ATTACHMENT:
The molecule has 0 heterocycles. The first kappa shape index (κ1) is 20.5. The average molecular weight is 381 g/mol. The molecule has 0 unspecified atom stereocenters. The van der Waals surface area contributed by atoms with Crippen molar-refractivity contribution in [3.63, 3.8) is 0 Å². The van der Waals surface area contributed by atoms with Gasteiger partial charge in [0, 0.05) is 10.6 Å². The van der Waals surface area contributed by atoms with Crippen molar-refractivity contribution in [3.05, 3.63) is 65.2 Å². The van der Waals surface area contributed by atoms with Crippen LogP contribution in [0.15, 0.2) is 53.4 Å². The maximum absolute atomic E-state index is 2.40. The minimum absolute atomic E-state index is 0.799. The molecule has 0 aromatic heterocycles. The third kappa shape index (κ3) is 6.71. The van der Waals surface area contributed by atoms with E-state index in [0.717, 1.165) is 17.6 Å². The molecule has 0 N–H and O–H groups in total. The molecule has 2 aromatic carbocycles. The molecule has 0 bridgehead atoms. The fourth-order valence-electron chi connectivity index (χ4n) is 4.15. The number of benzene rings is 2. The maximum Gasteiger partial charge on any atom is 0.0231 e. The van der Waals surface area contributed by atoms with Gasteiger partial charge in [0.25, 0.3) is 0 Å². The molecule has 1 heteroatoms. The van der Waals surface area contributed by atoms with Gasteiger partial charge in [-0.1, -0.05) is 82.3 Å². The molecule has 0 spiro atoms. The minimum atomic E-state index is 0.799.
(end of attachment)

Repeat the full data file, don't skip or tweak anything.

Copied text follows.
The molecule has 0 heterocycles. The first kappa shape index (κ1) is 20.5. The average molecular weight is 381 g/mol. The molecule has 0 unspecified atom stereocenters. The van der Waals surface area contributed by atoms with Crippen molar-refractivity contribution in [3.63, 3.8) is 0 Å². The van der Waals surface area contributed by atoms with Gasteiger partial charge in [0, 0.05) is 10.6 Å². The van der Waals surface area contributed by atoms with Crippen molar-refractivity contribution in [3.05, 3.63) is 65.2 Å². The van der Waals surface area contributed by atoms with Crippen LogP contribution in [0.15, 0.2) is 53.4 Å². The maximum absolute atomic E-state index is 2.40. The minimum absolute atomic E-state index is 0.799. The molecule has 0 aromatic heterocycles. The third kappa shape index (κ3) is 6.71. The van der Waals surface area contributed by atoms with E-state index in [0.717, 1.165) is 17.6 Å². The molecule has 0 N–H and O–H groups in total. The molecule has 2 aromatic carbocycles. The molecule has 0 bridgehead atoms. The fourth-order valence-electron chi connectivity index (χ4n) is 4.15. The number of benzene rings is 2. The maximum Gasteiger partial charge on any atom is 0.0231 e. The van der Waals surface area contributed by atoms with Gasteiger partial charge in [0.25, 0.3) is 0 Å². The molecule has 1 heteroatoms. The van der Waals surface area contributed by atoms with Gasteiger partial charge in [-0.1, -0.05) is 82.3 Å². The molecule has 0 spiro atoms. The minimum atomic E-state index is 0.799.